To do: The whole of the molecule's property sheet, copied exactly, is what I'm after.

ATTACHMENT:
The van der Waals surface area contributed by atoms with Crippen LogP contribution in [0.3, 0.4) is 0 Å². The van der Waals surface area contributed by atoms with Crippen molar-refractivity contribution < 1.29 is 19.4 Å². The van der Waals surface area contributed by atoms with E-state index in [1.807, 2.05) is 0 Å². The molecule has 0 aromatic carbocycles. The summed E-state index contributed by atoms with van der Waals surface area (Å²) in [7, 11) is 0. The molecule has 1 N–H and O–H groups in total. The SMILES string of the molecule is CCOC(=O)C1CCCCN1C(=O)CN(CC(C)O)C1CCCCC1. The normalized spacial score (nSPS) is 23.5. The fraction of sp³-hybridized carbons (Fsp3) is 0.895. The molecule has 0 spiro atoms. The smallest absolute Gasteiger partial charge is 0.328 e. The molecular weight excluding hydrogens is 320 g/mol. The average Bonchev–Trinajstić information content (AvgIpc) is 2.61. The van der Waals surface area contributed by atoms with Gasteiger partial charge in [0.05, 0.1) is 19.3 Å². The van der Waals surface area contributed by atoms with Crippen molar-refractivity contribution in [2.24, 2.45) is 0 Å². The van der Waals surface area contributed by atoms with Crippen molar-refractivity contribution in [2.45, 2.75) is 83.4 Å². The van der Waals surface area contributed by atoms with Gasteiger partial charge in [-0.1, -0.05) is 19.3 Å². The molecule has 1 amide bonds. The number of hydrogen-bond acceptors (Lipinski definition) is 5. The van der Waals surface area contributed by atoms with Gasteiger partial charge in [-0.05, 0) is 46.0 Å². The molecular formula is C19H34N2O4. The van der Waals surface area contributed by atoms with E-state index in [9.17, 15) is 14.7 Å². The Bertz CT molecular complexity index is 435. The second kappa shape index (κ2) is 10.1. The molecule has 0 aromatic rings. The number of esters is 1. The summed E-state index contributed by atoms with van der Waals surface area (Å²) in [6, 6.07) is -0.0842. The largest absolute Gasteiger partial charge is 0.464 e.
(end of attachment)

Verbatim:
The van der Waals surface area contributed by atoms with Crippen LogP contribution in [0.3, 0.4) is 0 Å². The van der Waals surface area contributed by atoms with Crippen molar-refractivity contribution < 1.29 is 19.4 Å². The van der Waals surface area contributed by atoms with E-state index in [1.807, 2.05) is 0 Å². The molecule has 0 aromatic carbocycles. The summed E-state index contributed by atoms with van der Waals surface area (Å²) in [7, 11) is 0. The molecule has 1 N–H and O–H groups in total. The SMILES string of the molecule is CCOC(=O)C1CCCCN1C(=O)CN(CC(C)O)C1CCCCC1. The normalized spacial score (nSPS) is 23.5. The fraction of sp³-hybridized carbons (Fsp3) is 0.895. The molecule has 0 spiro atoms. The smallest absolute Gasteiger partial charge is 0.328 e. The molecular weight excluding hydrogens is 320 g/mol. The average Bonchev–Trinajstić information content (AvgIpc) is 2.61. The van der Waals surface area contributed by atoms with Gasteiger partial charge in [0.05, 0.1) is 19.3 Å². The van der Waals surface area contributed by atoms with Crippen molar-refractivity contribution in [2.24, 2.45) is 0 Å². The van der Waals surface area contributed by atoms with Crippen molar-refractivity contribution in [2.45, 2.75) is 83.4 Å². The van der Waals surface area contributed by atoms with Gasteiger partial charge in [-0.1, -0.05) is 19.3 Å². The molecule has 1 amide bonds. The number of hydrogen-bond acceptors (Lipinski definition) is 5. The van der Waals surface area contributed by atoms with Gasteiger partial charge in [-0.05, 0) is 46.0 Å². The molecular formula is C19H34N2O4. The van der Waals surface area contributed by atoms with E-state index in [9.17, 15) is 14.7 Å². The Bertz CT molecular complexity index is 435. The second kappa shape index (κ2) is 10.1. The molecule has 0 aromatic rings. The number of esters is 1. The summed E-state index contributed by atoms with van der Waals surface area (Å²) in [6, 6.07) is -0.0842. The largest absolute Gasteiger partial charge is 0.464 e.